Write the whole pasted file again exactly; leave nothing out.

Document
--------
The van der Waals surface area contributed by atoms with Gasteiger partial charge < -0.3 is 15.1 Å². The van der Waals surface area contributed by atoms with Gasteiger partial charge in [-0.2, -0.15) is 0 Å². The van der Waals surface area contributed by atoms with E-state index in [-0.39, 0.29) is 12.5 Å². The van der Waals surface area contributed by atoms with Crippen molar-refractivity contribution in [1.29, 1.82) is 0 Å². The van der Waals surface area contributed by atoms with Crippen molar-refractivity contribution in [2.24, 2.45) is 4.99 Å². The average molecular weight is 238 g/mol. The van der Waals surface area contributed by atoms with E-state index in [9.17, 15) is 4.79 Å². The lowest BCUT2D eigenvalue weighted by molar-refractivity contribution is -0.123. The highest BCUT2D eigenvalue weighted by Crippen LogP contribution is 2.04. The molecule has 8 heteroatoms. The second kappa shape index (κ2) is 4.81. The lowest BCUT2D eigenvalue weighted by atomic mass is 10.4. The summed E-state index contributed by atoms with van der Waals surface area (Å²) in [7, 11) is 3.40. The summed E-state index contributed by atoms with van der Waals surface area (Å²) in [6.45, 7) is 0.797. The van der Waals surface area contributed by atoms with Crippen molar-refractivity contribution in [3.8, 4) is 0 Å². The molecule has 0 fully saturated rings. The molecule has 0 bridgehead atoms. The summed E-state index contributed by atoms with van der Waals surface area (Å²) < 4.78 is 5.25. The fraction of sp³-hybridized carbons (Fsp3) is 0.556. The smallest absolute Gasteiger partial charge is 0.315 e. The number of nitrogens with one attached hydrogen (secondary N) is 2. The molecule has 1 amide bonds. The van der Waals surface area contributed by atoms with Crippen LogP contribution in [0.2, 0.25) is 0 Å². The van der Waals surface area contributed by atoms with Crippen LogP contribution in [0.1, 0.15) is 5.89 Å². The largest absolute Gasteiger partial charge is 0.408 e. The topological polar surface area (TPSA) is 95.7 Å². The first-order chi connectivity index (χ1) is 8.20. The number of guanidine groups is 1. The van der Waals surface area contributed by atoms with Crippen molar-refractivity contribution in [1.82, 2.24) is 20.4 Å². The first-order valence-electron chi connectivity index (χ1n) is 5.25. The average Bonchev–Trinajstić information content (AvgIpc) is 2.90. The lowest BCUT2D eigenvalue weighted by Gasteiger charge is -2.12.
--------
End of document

The van der Waals surface area contributed by atoms with Gasteiger partial charge < -0.3 is 15.1 Å². The van der Waals surface area contributed by atoms with Gasteiger partial charge in [-0.2, -0.15) is 0 Å². The van der Waals surface area contributed by atoms with E-state index in [-0.39, 0.29) is 12.5 Å². The van der Waals surface area contributed by atoms with Crippen molar-refractivity contribution in [1.29, 1.82) is 0 Å². The van der Waals surface area contributed by atoms with Crippen molar-refractivity contribution in [2.24, 2.45) is 4.99 Å². The average molecular weight is 238 g/mol. The van der Waals surface area contributed by atoms with E-state index in [9.17, 15) is 4.79 Å². The lowest BCUT2D eigenvalue weighted by molar-refractivity contribution is -0.123. The highest BCUT2D eigenvalue weighted by Crippen LogP contribution is 2.04. The molecule has 8 heteroatoms. The second kappa shape index (κ2) is 4.81. The lowest BCUT2D eigenvalue weighted by atomic mass is 10.4. The summed E-state index contributed by atoms with van der Waals surface area (Å²) in [7, 11) is 3.40. The summed E-state index contributed by atoms with van der Waals surface area (Å²) in [6.45, 7) is 0.797. The van der Waals surface area contributed by atoms with Crippen molar-refractivity contribution in [3.8, 4) is 0 Å². The molecule has 0 fully saturated rings. The molecule has 0 bridgehead atoms. The summed E-state index contributed by atoms with van der Waals surface area (Å²) < 4.78 is 5.25. The fraction of sp³-hybridized carbons (Fsp3) is 0.556. The smallest absolute Gasteiger partial charge is 0.315 e. The number of nitrogens with one attached hydrogen (secondary N) is 2. The molecule has 1 amide bonds. The van der Waals surface area contributed by atoms with Crippen LogP contribution in [0.2, 0.25) is 0 Å². The van der Waals surface area contributed by atoms with Crippen LogP contribution in [0.1, 0.15) is 5.89 Å². The largest absolute Gasteiger partial charge is 0.408 e. The topological polar surface area (TPSA) is 95.7 Å². The first-order chi connectivity index (χ1) is 8.20. The number of guanidine groups is 1. The van der Waals surface area contributed by atoms with Crippen molar-refractivity contribution in [1.82, 2.24) is 20.4 Å². The first-order valence-electron chi connectivity index (χ1n) is 5.25. The average Bonchev–Trinajstić information content (AvgIpc) is 2.90. The lowest BCUT2D eigenvalue weighted by Gasteiger charge is -2.12.